The Belfry Theatre presents its take on A Christmas Carol by Charles Dickens this holiday season, adapted and directed by the Belfry’s artistic director, Michael Shamata.
I have fond memories of A Christmas Carol. In elementary school, my grade six class put on our own adaptation in the school gymnasium. My best friend won the coveted role of Ebenezer Scrooge, acting his 11-year-old heart out as he channelled the humbug-happy misanthrope. Our teacher also used the story to instill the real meaning of Christmas in her students: charity.
Shamata’s adaptation of the timeless story stays fairly true to the original novella, which was written in 1843 in response to the social ills of Victorian English culture.
“I think people know roughly what happens in the story, but this play really explores the original — there are probably scenes in the original novella that we capture in this show but that haven’t made it into any of the other dozens of film or TV versions,” writes Belfry publicist Mark Dusseault by email.
Shamata has added a narrator and sprits to ease transitions between scenes, but presenting a contemporary version of the ghosts of Christmases past, present and future wasn’t needed. “The themes in the show are universal and timeless. We wanted to do this as a period piece, and there was no need to modernize it,” writes Dusseault.
Audiences will be sure to recognize key characters amongst the large cast of 14, including Scrooge himself, Jacob Marley, Mr. Fezziwig and Tiny Tim.
The Belfry has partnered with the Greater Victoria Public Library (GVPL) to expand the play-going experience. For the last two weeks of November, cast members and local history experts will be giving free talks at four GVPL branches, focusing on Dickens, the time in which he lived and, of course, A Christmas Carol. Dusseault believes learning about Dickens and when he lived deepens audience members’ understanding of the play.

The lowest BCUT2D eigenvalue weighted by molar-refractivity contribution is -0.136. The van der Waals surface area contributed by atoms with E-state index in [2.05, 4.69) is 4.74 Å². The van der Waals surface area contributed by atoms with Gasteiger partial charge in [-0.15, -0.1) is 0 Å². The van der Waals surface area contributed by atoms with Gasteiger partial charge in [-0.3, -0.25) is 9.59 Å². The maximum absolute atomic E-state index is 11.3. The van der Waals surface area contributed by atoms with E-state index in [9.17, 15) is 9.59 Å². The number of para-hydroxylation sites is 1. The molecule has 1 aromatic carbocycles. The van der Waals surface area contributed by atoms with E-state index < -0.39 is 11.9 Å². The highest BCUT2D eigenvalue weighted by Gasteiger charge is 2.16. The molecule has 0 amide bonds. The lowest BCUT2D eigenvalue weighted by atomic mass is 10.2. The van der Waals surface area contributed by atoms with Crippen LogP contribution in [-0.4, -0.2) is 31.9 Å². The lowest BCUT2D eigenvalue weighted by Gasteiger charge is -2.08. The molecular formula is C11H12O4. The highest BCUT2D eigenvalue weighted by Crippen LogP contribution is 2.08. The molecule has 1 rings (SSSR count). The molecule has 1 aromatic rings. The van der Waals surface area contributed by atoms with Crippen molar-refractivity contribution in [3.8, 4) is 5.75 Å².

“People are surprised at how much [the] play resonates with them after they have learned about the play or the time period in which it takes place,” he writes. “Plays really are universal, and once you scratch the surface of a piece, you almost always find something that touches some aspect of your own life right now. That’s always been the beauty of theatre.”
The Belfry crew hopes to make A Christmas Carol an annual Victoria tradition. Dickens’ classic holiday tale exemplifies the story of redemption and the importance of reaching out to one’s fellow human beings; not only at Christmas, but also all year long. And there’s no better way to be reminded of Christmas’s true meaning than through the magic of stage.
A Christmas Carol
Nov. 13 – Dec. 16
Show times vary
Tickets: $21–$33.60 (students with ID)
Greater Victoria Public Library Talks
(all beginning at 12 p.m.)
Goudy Branch: Nov. 20
Central Saanich Branch: Nov. 22
Esquimalt Branch: Nov. 27
Juan de Fuca Branch: Nov. 29